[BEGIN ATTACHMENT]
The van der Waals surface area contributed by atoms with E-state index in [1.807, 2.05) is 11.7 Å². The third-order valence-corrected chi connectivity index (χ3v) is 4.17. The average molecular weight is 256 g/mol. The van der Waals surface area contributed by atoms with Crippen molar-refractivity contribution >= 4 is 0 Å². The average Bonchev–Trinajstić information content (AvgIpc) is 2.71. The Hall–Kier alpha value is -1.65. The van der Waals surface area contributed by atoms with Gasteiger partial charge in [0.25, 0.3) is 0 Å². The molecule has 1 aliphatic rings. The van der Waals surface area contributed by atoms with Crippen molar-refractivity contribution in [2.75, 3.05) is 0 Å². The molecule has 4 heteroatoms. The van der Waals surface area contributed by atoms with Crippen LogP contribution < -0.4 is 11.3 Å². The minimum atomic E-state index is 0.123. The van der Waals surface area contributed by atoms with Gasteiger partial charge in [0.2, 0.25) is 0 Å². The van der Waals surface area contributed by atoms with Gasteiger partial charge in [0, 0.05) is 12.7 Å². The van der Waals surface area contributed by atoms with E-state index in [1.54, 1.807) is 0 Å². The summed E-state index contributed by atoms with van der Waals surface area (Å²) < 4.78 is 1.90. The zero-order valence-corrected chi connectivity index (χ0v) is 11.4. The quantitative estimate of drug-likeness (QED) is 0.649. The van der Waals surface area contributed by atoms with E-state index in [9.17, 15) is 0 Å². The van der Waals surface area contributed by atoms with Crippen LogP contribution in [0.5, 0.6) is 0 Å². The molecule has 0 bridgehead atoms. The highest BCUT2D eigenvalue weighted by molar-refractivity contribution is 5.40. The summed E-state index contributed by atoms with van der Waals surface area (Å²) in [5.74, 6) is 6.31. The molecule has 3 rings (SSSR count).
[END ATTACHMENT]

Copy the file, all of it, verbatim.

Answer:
The van der Waals surface area contributed by atoms with E-state index in [1.807, 2.05) is 11.7 Å². The third-order valence-corrected chi connectivity index (χ3v) is 4.17. The average molecular weight is 256 g/mol. The van der Waals surface area contributed by atoms with Crippen molar-refractivity contribution >= 4 is 0 Å². The average Bonchev–Trinajstić information content (AvgIpc) is 2.71. The Hall–Kier alpha value is -1.65. The van der Waals surface area contributed by atoms with Gasteiger partial charge in [0.25, 0.3) is 0 Å². The molecule has 1 aliphatic rings. The van der Waals surface area contributed by atoms with Crippen molar-refractivity contribution in [2.75, 3.05) is 0 Å². The molecule has 4 heteroatoms. The van der Waals surface area contributed by atoms with Crippen LogP contribution < -0.4 is 11.3 Å². The minimum atomic E-state index is 0.123. The van der Waals surface area contributed by atoms with Gasteiger partial charge in [0.2, 0.25) is 0 Å². The van der Waals surface area contributed by atoms with Gasteiger partial charge in [0, 0.05) is 12.7 Å². The van der Waals surface area contributed by atoms with E-state index in [1.54, 1.807) is 0 Å². The summed E-state index contributed by atoms with van der Waals surface area (Å²) < 4.78 is 1.90. The zero-order valence-corrected chi connectivity index (χ0v) is 11.4. The quantitative estimate of drug-likeness (QED) is 0.649. The van der Waals surface area contributed by atoms with E-state index in [9.17, 15) is 0 Å². The van der Waals surface area contributed by atoms with Crippen LogP contribution in [0.5, 0.6) is 0 Å². The molecule has 0 bridgehead atoms. The highest BCUT2D eigenvalue weighted by molar-refractivity contribution is 5.40. The summed E-state index contributed by atoms with van der Waals surface area (Å²) in [5.74, 6) is 6.31. The molecule has 3 rings (SSSR count).